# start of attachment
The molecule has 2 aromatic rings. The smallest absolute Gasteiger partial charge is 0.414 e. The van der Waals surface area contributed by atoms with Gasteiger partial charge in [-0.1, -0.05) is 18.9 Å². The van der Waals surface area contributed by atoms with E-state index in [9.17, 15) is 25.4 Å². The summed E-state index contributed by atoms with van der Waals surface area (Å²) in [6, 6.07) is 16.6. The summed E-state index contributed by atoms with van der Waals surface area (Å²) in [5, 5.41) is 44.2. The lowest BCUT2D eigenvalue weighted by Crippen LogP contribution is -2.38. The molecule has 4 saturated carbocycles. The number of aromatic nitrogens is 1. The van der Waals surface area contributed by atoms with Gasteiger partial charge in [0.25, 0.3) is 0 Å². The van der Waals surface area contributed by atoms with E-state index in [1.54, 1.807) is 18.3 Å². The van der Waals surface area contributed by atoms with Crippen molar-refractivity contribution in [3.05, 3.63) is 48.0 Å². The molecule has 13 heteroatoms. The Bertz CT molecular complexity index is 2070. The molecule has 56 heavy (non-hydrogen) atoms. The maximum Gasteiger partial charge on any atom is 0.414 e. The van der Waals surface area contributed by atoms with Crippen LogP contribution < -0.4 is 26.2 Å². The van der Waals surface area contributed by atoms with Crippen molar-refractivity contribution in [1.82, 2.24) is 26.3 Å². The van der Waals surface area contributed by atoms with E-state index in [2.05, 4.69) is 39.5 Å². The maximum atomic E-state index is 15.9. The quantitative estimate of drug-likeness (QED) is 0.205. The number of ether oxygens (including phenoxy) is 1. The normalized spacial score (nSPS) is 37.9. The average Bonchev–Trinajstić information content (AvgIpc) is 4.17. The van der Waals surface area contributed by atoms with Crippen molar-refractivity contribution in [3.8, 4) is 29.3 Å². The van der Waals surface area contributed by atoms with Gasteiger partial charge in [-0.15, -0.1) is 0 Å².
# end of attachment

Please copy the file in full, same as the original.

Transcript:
The molecule has 2 aromatic rings. The smallest absolute Gasteiger partial charge is 0.414 e. The van der Waals surface area contributed by atoms with Gasteiger partial charge in [-0.1, -0.05) is 18.9 Å². The van der Waals surface area contributed by atoms with E-state index in [9.17, 15) is 25.4 Å². The summed E-state index contributed by atoms with van der Waals surface area (Å²) in [6, 6.07) is 16.6. The summed E-state index contributed by atoms with van der Waals surface area (Å²) in [5, 5.41) is 44.2. The lowest BCUT2D eigenvalue weighted by Crippen LogP contribution is -2.38. The molecule has 4 saturated carbocycles. The number of aromatic nitrogens is 1. The van der Waals surface area contributed by atoms with Gasteiger partial charge in [0.25, 0.3) is 0 Å². The van der Waals surface area contributed by atoms with E-state index in [1.54, 1.807) is 18.3 Å². The van der Waals surface area contributed by atoms with Crippen molar-refractivity contribution in [3.05, 3.63) is 48.0 Å². The molecule has 13 heteroatoms. The Bertz CT molecular complexity index is 2070. The molecule has 56 heavy (non-hydrogen) atoms. The maximum Gasteiger partial charge on any atom is 0.414 e. The van der Waals surface area contributed by atoms with Crippen LogP contribution < -0.4 is 26.2 Å². The van der Waals surface area contributed by atoms with Crippen molar-refractivity contribution in [1.82, 2.24) is 26.3 Å². The van der Waals surface area contributed by atoms with E-state index in [2.05, 4.69) is 39.5 Å². The maximum atomic E-state index is 15.9. The quantitative estimate of drug-likeness (QED) is 0.205. The number of ether oxygens (including phenoxy) is 1. The normalized spacial score (nSPS) is 37.9. The average Bonchev–Trinajstić information content (AvgIpc) is 4.17. The van der Waals surface area contributed by atoms with Crippen molar-refractivity contribution in [3.8, 4) is 29.3 Å². The van der Waals surface area contributed by atoms with Gasteiger partial charge in [-0.15, -0.1) is 0 Å².